October Issue 2012
Swim and Sink
June 4, 2011 turned out to be a life-changing day for me. It was the day I lost a close friend to the ruthless and punishing waves of the sea. My friend Faraz Khan loved the beach, surfed the waves, and was as comfortable in the water as he was on land. Little did anyone — least of all he — know that one day a cruel wave would end his life. I wasn’t there to witness this nightmare, but memories of that day still haunt me as everything following remains crystal clear in my mind. There were others, many of them close to me, who witnessed this event, seeing Faraz drown as they watched helplessly. I know that, unwarranted as it may be, they live with the guilt of not being able to do anything to this day. Adding to this is their overwhelming anger towards the authorities whose sins of omission cost our friend his life.
An efficient and skilled lifeguard rescue relief service could have saved Faraz. But on duty that day was a lifeguard, uniform et al, who not only refused to even attempt to save the drowning boy since he himself confessed, quite unabashedly, that he “did not know how to swim” but added insult to injury by saying to onlookers pleading Faraz’s case, “give up, he’s gone now.” This, while my friend was visible in the water, struggling, but still alive.
As my friends continued to beg the lifeguard for some sort of equipment or apparatus that could be used to help Faraz, the lifeguard finally headed out, ostensibly to do the needful. He returned four hours later, carrying a wooden plank. By then Faraz was actually gone and I had lost my friend to the waves.
This was a drowning so close to home and heart that suddenly I had a dozen questions begging answers. Over the years one has read numerous accounts of picnickers drowning at the beach. So where are the emergency services? While PALS (Pakistan Aquatic Life Saving) proudly states that its lifeguards are highly trained and well-equipped to handle any sort of emergency, the PALS lifeguard’s actions that day put paid to all their claims. And given the statistics, other government and private companies purporting to provide emergency relief services at the beach also seem equally inefficient, if not virtually non-existent.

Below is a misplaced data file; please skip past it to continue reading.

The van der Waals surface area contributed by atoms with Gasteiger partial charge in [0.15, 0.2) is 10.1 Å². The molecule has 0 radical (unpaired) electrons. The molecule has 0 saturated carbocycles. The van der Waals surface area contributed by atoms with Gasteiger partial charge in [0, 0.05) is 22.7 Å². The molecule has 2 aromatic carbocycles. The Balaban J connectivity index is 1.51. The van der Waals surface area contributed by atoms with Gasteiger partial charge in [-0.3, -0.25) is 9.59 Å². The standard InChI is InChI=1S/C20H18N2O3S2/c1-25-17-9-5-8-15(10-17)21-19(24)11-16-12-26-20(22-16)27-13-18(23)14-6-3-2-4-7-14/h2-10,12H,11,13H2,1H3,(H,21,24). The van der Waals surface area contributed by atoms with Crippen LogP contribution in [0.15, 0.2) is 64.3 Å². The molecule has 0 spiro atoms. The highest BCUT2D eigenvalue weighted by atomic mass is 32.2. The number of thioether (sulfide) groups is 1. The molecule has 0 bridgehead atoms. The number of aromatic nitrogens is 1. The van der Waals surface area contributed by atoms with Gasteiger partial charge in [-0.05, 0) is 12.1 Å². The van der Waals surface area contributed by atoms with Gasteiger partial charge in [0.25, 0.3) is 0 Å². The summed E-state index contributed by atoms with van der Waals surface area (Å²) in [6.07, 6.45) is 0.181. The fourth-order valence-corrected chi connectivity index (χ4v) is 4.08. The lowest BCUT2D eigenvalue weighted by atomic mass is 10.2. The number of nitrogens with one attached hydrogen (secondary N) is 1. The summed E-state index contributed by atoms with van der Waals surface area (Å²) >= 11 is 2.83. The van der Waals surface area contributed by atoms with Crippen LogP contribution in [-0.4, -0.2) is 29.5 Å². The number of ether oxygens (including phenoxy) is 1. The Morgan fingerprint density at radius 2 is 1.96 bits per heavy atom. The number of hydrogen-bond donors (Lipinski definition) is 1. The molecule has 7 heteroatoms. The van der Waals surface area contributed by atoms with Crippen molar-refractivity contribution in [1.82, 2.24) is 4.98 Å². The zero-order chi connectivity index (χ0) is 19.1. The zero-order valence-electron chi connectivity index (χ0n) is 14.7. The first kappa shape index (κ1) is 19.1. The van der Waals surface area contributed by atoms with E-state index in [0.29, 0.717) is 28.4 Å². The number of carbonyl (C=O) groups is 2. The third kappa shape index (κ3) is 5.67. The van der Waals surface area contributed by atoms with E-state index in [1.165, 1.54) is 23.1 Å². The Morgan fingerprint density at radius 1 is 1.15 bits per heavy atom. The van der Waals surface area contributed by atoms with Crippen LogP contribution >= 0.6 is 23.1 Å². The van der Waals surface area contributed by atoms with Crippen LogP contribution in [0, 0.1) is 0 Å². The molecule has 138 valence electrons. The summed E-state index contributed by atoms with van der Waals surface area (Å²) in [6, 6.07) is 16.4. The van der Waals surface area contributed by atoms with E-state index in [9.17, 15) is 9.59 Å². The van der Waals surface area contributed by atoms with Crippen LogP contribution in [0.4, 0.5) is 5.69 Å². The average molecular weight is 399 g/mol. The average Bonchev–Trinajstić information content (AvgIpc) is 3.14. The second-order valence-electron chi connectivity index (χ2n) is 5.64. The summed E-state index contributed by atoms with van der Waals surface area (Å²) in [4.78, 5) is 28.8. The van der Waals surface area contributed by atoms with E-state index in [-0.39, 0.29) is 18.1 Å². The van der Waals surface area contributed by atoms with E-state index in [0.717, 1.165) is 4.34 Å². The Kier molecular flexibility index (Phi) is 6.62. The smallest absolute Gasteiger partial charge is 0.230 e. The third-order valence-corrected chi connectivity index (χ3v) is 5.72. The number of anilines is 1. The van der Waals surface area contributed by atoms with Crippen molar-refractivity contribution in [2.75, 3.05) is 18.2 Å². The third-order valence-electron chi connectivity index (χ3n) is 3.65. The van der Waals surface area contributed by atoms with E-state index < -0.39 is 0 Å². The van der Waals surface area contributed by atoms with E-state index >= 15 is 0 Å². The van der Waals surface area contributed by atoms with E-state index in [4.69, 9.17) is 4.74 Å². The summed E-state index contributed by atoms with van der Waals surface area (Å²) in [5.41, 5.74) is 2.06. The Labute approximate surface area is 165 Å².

On the first day of last Eid, nine-year-old Shakeeb Khan was swept away by a wave while he was playing in the water with his family. The boy’s uncle later told various media outlets that when Shakeeb was washed away he could be seen floating in the water for quite a while, and he was still alive. However, despite the alarms raised by the family, lifeguards only arrived at the location 15 minutes later, but did not swim out right away. Finally, when they did go in and managed to get him out of he water, the boy was still breathing, but passed away 20 minutes into his treatment at a local hospital.
According to Dawn, an official at the Civil Hospital disclosed that around 12 other people had also drowned at Karachi’s beaches over the three-day Eid holidays, and none of them received any help from any rescue service. According to another television report, on September 1, a family of 13 had gone for an outing to Hawkesbay. Three children of that family were swept away by a wave; all three lost their lives. Witnesses disclosed that no measures were taken to save them.
Recently, I decided to find out for myself: what, if any, life-saving facilities such as, lifeguards, etc were available at local beaches? A friend and I went to Hawkesbay beach, commonly flooded with picnickers. That day, some young boys had gone deep into the water, although it was high tide and huge waves slammed across the shore. There was no one to keep a check, no presence of any type of authority monitoring events. When we entered the Hawkesbay area, a big building met our view with a board located outside that read in fading paint: ‘Life Guard Emergency Services Centre.’ The building seemed derelict and empty. As we patrolled the several kilometre-long beach, not a single lifeguard appeared and not one rescue service boat was visible to deal with any type of emergency situation. Later, I was informed by some local hut-keepers that four people had drowned while I was present at the beach that day. Subsequently, I learnt that, in fact, the total casualties that day numbered seven.